Making a master key is used to highlight the print (engraving or other work on paper) by isolating it from an external context. Its hue and width are the factors that mainly affect the result. But the shape of the inner cup is not innocuous. A straight cut (perpendicular to 90°) causes a fairly abrupt hyphenation effect that favors contrasts while a beveled cut (45°, made with a special camera, here in the photo) allows a more harmonious break. But if you are looking for an accented depth effect, it is better to add to the cutter mat (straight or bevelled), the thickness of a cardboard whose bevelled window will match that of the mat.
- Plastic graduated ruler
- Special tool to open bevels
- Strip of gummed kraft paper
- Strip of white paper gummed
- Vinyl wood glue
- Prepare the frame with mat and bevel
- Framing the engraving
Prepare the frame with mat and bevel
1. If professionals today have special machines and tools that can work in large sheets of wood cardboard (white, 3 mm thick, gray is more reserved for the use of frame funds ), the amateur can find pre-bevelled strips in different widths. It is enough for him to cut them at 45° according to his measurements which he will have carried on the band with the help of a square.
2. At the end of each band, make a precise and straight cut to the cutter and the ruler on the 45° drawing made at the square.
3. Assemble the miter cuts with gummed kraft paper placed above and below the join of the wood cardboard strips to make the tapered window.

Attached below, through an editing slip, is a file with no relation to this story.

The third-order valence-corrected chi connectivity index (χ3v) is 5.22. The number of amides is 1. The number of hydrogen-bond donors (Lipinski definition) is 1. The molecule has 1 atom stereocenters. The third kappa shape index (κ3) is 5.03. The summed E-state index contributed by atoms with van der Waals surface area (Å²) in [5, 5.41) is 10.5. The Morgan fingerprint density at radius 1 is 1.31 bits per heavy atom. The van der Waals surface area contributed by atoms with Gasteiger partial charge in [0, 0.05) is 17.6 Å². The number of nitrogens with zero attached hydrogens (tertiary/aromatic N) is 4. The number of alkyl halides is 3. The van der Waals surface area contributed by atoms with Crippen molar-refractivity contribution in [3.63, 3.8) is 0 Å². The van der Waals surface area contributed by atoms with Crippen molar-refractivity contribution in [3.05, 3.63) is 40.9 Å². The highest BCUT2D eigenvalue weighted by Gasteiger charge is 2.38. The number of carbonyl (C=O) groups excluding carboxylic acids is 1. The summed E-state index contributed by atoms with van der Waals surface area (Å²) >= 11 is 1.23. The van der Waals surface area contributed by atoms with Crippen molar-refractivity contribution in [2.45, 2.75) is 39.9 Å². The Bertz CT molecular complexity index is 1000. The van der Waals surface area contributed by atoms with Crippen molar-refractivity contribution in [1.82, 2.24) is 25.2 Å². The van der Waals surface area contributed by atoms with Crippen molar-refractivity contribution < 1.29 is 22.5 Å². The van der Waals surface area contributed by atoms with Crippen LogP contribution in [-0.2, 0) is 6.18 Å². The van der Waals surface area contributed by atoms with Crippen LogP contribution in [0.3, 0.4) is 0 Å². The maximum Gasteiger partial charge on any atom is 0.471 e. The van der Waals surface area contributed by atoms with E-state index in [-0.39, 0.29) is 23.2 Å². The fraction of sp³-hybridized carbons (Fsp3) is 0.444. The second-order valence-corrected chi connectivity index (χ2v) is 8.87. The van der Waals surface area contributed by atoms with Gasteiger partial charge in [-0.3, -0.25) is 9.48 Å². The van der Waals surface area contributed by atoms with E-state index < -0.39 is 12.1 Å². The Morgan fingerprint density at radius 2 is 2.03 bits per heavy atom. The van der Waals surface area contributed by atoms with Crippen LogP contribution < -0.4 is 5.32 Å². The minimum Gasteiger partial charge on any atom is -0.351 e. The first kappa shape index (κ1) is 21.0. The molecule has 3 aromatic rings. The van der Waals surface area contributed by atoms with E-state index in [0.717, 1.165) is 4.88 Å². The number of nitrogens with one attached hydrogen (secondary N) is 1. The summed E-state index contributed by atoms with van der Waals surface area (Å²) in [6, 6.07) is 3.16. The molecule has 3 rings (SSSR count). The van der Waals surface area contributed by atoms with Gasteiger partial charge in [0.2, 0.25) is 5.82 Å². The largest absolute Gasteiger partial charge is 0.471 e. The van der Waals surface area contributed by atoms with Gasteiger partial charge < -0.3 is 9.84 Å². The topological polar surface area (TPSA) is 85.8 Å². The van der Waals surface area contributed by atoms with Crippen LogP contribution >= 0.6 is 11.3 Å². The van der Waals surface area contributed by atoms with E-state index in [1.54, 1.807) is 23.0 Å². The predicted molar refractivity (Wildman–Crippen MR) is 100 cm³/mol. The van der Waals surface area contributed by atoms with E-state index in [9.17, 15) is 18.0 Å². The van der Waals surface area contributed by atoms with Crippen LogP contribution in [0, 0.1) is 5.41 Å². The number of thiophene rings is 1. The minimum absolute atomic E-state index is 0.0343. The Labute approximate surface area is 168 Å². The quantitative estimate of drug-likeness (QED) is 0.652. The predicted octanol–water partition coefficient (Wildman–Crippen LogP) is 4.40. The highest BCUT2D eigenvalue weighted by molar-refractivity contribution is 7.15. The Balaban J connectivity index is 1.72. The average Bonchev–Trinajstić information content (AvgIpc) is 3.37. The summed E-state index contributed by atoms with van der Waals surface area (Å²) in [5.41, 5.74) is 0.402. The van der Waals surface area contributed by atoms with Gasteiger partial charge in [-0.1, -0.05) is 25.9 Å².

4. Place the gummed white paper on the bevel of the cardboard tape, which, when moistened, is easier to fit than a white adhesive paper that does not allow repositioning.
5. Also, trim the bevel wrapping paper. Doing it at the exact distance does not always happen the first time, but you will quickly find the right markers for successful beveled corners perfectly dressed with this paper protection.
6. Depending on the matte color, it is also possible to stain the bevel wrapping paper with dry pastel or fast drying acrylic paint. If you also find gold or silver papers, usually adhesive, you can also stain your white base paper once in place, with tube or pot waxes, gold or silver and polish it.
7. Glue the top of the wood cardboard strips together with vinyl glue (wood glue, for example).
8. Position your mat very precisely on the beveled cardboard frame to match the inner cups and then hand-grind to get a good grip.
Framing the engraving
1. Depending on the texture and grammage of the artwork, attach it to the back of the beveled cardboard and mat. It must always be remembered that any framed work must be able to be recovered intact, outside of its frame, if only to preserve its possible market value. The gummed tape therefore prevails because it can be easily detached by moistening.
2. Turn the set over to check the proper framing of the work in its mat. If you find the assembly satisfactory, cut the edges of the binding strip.
3. Place two parallel fasteners in the top of the bottom board and connect them with a nylon string. Check your nodes well. This mode of suspension is preferable for a print because the wand that surrounds it is generally thinner than those used for paintings and offers only a random support to hooks screwed into the wood.
4. This is the moment of the final assembly. Check the dimensions of the glass in relation to the frame, then position it, the mat and its beveled cardboard, the engraving and the bottom cardboard in the rebate of the frame. Press the tips at an angle into the bottom carton to close it. In the presence of a stamp of value, take the precaution of putting on the back of the work, a paper "barrier" which will protect it from the acidity of the cartons unless you have these specially treated materials which have a neutral ph guaranteeing the absence of acidity.
On the same topic
- DIY tips
- Putting under glass: the passe-partout
- How does leather work?
- Coaster with beveled mat
- How to make stamps for tissue prints?
- Linocut on fabrics
- Compartmental frame turned into photo frame
- Greyscale decorations
- Framing an engraving with a passepartout
- Restoration of a golden frame
- Framing a canvas
- Glass cutouts
This may interest you